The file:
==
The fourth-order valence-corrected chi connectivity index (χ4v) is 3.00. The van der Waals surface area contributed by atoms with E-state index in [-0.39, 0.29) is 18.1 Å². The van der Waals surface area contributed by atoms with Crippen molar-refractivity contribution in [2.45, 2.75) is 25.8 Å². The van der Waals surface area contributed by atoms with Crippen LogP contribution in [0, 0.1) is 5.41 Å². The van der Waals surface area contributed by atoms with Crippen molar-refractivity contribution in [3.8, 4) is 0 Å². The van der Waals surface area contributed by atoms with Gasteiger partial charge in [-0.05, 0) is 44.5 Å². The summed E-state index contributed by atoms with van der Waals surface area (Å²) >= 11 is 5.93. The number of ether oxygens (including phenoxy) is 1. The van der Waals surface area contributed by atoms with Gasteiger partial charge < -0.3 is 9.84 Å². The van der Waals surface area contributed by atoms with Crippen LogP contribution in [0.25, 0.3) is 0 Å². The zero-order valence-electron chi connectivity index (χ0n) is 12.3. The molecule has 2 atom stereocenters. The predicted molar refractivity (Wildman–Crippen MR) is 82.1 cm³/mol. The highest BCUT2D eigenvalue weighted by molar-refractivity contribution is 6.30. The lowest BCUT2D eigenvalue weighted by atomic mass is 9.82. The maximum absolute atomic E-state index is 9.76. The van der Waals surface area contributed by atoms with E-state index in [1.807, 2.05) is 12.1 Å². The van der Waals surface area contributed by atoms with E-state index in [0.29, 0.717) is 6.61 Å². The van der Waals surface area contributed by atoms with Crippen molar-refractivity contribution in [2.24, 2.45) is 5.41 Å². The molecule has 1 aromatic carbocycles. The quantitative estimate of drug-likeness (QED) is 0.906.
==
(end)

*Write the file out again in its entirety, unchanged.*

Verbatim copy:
The fourth-order valence-corrected chi connectivity index (χ4v) is 3.00. The van der Waals surface area contributed by atoms with E-state index in [-0.39, 0.29) is 18.1 Å². The van der Waals surface area contributed by atoms with Crippen molar-refractivity contribution in [2.45, 2.75) is 25.8 Å². The van der Waals surface area contributed by atoms with Crippen LogP contribution in [0, 0.1) is 5.41 Å². The van der Waals surface area contributed by atoms with Crippen molar-refractivity contribution in [3.8, 4) is 0 Å². The van der Waals surface area contributed by atoms with Gasteiger partial charge in [-0.05, 0) is 44.5 Å². The summed E-state index contributed by atoms with van der Waals surface area (Å²) >= 11 is 5.93. The number of ether oxygens (including phenoxy) is 1. The van der Waals surface area contributed by atoms with Gasteiger partial charge < -0.3 is 9.84 Å². The van der Waals surface area contributed by atoms with Crippen LogP contribution in [0.25, 0.3) is 0 Å². The zero-order valence-electron chi connectivity index (χ0n) is 12.3. The molecule has 2 atom stereocenters. The predicted molar refractivity (Wildman–Crippen MR) is 82.1 cm³/mol. The highest BCUT2D eigenvalue weighted by molar-refractivity contribution is 6.30. The lowest BCUT2D eigenvalue weighted by atomic mass is 9.82. The maximum absolute atomic E-state index is 9.76. The van der Waals surface area contributed by atoms with E-state index in [1.807, 2.05) is 12.1 Å². The van der Waals surface area contributed by atoms with E-state index in [0.29, 0.717) is 6.61 Å². The van der Waals surface area contributed by atoms with Crippen molar-refractivity contribution in [2.24, 2.45) is 5.41 Å². The molecule has 1 aromatic carbocycles. The quantitative estimate of drug-likeness (QED) is 0.906.